supper in the goldmine
dinner was a bust. But I suspected as much. My mother thought it would be fun, that we could all enjoy ourselves as a family and it would be an easy time together, a pleasurable experience, especially if in front of us was a plate of foood and two bottles of wine to loosen the mood. Me, my brother, my mom and her husband. Not that we all don’t get along, but like most things, it can get fragile between us all.
It was an somewhat upscale restaurant in town. [That’s what she called it, “town.” Five blocks buried within the redwoods. A few neon lights and illuminating closed signs hanging in the doors of empty mom and pop shops. A whole two exits off the major freeway passing through, if you blink you might miss it.] I had the sliced marinated steak, two glasses of zinfandel and a couple more of a nice cabernet from 2001. It was all so so, except maybe the wine.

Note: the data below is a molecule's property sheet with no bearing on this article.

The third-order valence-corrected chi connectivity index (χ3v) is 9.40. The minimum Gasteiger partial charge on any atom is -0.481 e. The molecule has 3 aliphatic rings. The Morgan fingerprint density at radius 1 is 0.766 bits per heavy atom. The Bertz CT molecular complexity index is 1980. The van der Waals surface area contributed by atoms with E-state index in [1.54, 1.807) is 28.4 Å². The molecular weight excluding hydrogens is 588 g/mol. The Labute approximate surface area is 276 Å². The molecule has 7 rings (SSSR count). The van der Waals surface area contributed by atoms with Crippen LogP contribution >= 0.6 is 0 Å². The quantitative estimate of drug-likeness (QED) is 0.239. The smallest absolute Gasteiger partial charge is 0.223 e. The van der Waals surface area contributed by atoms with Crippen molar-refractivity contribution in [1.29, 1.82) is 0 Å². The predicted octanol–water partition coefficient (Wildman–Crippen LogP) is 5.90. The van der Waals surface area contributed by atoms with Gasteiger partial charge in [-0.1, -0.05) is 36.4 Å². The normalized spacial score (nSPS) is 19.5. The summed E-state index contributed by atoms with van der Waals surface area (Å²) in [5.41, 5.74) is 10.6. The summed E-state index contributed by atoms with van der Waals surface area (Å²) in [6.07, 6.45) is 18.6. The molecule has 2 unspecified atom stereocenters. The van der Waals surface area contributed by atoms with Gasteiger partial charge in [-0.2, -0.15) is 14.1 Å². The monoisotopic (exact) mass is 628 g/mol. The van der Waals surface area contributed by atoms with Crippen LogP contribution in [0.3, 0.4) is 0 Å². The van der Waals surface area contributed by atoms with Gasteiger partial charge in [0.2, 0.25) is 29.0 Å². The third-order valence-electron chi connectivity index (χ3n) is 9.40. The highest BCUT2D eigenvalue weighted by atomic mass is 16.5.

The wine. the wine let free some demons, and after a few passive aggressive comments and some even more passive aggressive silences, eyes were searching the room the tables the lamps in the corner above the hanging plants. Conversation was monosyllabic. Yes. No. maybe. Kinda. I don’t know. Sure. Thanks. I took two cigarette breaks and watched the city, sorry, the “town”, be still in early evening. It was cold and a didn’t bring my big coat. Who brings a big coat to California? Assholes, that’s who. So a braved the chill and when I got back to the table and realized the wine bottles were dry I asked when we’d get the check and hidden beneath the tablecloth, drummed my thigh with my fingers. I read somewhere that you can break down society into two distinct types of people: good drunks and bad drunks. It didn’t take me long to figure out I was stuck in a restaurant with the latter group.